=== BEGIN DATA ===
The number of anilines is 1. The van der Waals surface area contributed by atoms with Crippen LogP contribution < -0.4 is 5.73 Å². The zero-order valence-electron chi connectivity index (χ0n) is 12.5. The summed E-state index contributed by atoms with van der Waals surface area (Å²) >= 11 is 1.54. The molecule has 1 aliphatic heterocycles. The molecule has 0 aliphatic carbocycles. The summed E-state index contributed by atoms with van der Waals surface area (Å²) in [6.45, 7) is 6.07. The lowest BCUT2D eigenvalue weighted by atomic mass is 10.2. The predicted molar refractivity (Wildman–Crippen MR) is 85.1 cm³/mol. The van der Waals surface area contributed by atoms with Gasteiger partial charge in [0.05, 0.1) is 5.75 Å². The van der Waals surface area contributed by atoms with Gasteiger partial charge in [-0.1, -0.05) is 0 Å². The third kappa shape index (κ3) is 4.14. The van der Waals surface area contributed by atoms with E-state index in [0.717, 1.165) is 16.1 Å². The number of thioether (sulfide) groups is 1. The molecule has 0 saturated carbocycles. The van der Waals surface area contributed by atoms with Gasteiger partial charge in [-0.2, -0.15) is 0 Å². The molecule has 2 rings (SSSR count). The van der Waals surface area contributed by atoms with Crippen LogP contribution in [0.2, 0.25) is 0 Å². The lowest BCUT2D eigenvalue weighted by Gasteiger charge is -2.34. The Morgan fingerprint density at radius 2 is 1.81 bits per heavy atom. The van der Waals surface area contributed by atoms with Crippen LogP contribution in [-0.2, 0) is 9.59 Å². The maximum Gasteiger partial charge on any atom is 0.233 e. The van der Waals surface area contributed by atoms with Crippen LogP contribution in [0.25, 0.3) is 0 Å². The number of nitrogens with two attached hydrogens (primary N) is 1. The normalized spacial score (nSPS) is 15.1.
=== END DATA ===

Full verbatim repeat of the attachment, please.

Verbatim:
The number of anilines is 1. The van der Waals surface area contributed by atoms with Crippen LogP contribution < -0.4 is 5.73 Å². The zero-order valence-electron chi connectivity index (χ0n) is 12.5. The summed E-state index contributed by atoms with van der Waals surface area (Å²) >= 11 is 1.54. The molecule has 1 aliphatic heterocycles. The molecule has 0 aliphatic carbocycles. The summed E-state index contributed by atoms with van der Waals surface area (Å²) in [6.45, 7) is 6.07. The lowest BCUT2D eigenvalue weighted by atomic mass is 10.2. The predicted molar refractivity (Wildman–Crippen MR) is 85.1 cm³/mol. The van der Waals surface area contributed by atoms with Gasteiger partial charge in [0.05, 0.1) is 5.75 Å². The van der Waals surface area contributed by atoms with Gasteiger partial charge in [-0.1, -0.05) is 0 Å². The third kappa shape index (κ3) is 4.14. The van der Waals surface area contributed by atoms with E-state index in [0.717, 1.165) is 16.1 Å². The number of thioether (sulfide) groups is 1. The molecule has 0 saturated carbocycles. The van der Waals surface area contributed by atoms with Gasteiger partial charge in [-0.2, -0.15) is 0 Å². The molecule has 2 rings (SSSR count). The van der Waals surface area contributed by atoms with Crippen LogP contribution in [0.2, 0.25) is 0 Å². The lowest BCUT2D eigenvalue weighted by Gasteiger charge is -2.34. The Morgan fingerprint density at radius 2 is 1.81 bits per heavy atom. The van der Waals surface area contributed by atoms with Crippen LogP contribution in [-0.2, 0) is 9.59 Å². The maximum Gasteiger partial charge on any atom is 0.233 e. The van der Waals surface area contributed by atoms with Crippen LogP contribution in [0.25, 0.3) is 0 Å². The number of nitrogens with two attached hydrogens (primary N) is 1. The normalized spacial score (nSPS) is 15.1.